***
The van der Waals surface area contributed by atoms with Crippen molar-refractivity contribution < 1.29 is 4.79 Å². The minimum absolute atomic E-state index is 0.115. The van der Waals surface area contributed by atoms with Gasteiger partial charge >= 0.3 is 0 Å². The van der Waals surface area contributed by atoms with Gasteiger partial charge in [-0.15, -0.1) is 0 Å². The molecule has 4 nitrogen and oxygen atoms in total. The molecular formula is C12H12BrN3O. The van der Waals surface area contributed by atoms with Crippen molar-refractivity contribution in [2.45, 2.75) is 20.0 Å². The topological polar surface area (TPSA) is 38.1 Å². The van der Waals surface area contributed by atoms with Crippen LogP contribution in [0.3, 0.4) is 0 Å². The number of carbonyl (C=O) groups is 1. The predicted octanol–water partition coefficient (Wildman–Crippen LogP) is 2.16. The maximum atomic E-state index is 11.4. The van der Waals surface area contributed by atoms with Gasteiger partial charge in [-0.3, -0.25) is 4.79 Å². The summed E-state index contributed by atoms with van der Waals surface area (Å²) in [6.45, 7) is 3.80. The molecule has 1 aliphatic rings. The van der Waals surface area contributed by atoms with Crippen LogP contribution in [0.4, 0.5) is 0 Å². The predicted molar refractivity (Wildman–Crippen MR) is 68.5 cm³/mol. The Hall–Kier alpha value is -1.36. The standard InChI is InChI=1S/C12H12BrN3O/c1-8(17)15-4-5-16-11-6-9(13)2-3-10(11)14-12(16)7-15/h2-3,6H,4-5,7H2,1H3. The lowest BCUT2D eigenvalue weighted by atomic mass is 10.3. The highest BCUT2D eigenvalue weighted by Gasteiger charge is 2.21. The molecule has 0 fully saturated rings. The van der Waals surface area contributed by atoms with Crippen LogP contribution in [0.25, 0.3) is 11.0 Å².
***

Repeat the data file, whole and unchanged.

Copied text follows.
The van der Waals surface area contributed by atoms with Crippen molar-refractivity contribution < 1.29 is 4.79 Å². The minimum absolute atomic E-state index is 0.115. The van der Waals surface area contributed by atoms with Gasteiger partial charge >= 0.3 is 0 Å². The van der Waals surface area contributed by atoms with Gasteiger partial charge in [-0.15, -0.1) is 0 Å². The molecule has 4 nitrogen and oxygen atoms in total. The molecular formula is C12H12BrN3O. The van der Waals surface area contributed by atoms with Crippen molar-refractivity contribution in [2.45, 2.75) is 20.0 Å². The topological polar surface area (TPSA) is 38.1 Å². The van der Waals surface area contributed by atoms with Crippen LogP contribution in [0.3, 0.4) is 0 Å². The number of carbonyl (C=O) groups is 1. The predicted octanol–water partition coefficient (Wildman–Crippen LogP) is 2.16. The maximum atomic E-state index is 11.4. The van der Waals surface area contributed by atoms with Gasteiger partial charge in [-0.3, -0.25) is 4.79 Å². The summed E-state index contributed by atoms with van der Waals surface area (Å²) in [6.45, 7) is 3.80. The molecule has 1 aliphatic rings. The van der Waals surface area contributed by atoms with Crippen LogP contribution in [0.4, 0.5) is 0 Å². The predicted molar refractivity (Wildman–Crippen MR) is 68.5 cm³/mol. The Hall–Kier alpha value is -1.36. The standard InChI is InChI=1S/C12H12BrN3O/c1-8(17)15-4-5-16-11-6-9(13)2-3-10(11)14-12(16)7-15/h2-3,6H,4-5,7H2,1H3. The lowest BCUT2D eigenvalue weighted by atomic mass is 10.3. The highest BCUT2D eigenvalue weighted by Gasteiger charge is 2.21. The molecule has 0 fully saturated rings. The van der Waals surface area contributed by atoms with Crippen LogP contribution in [0.25, 0.3) is 11.0 Å².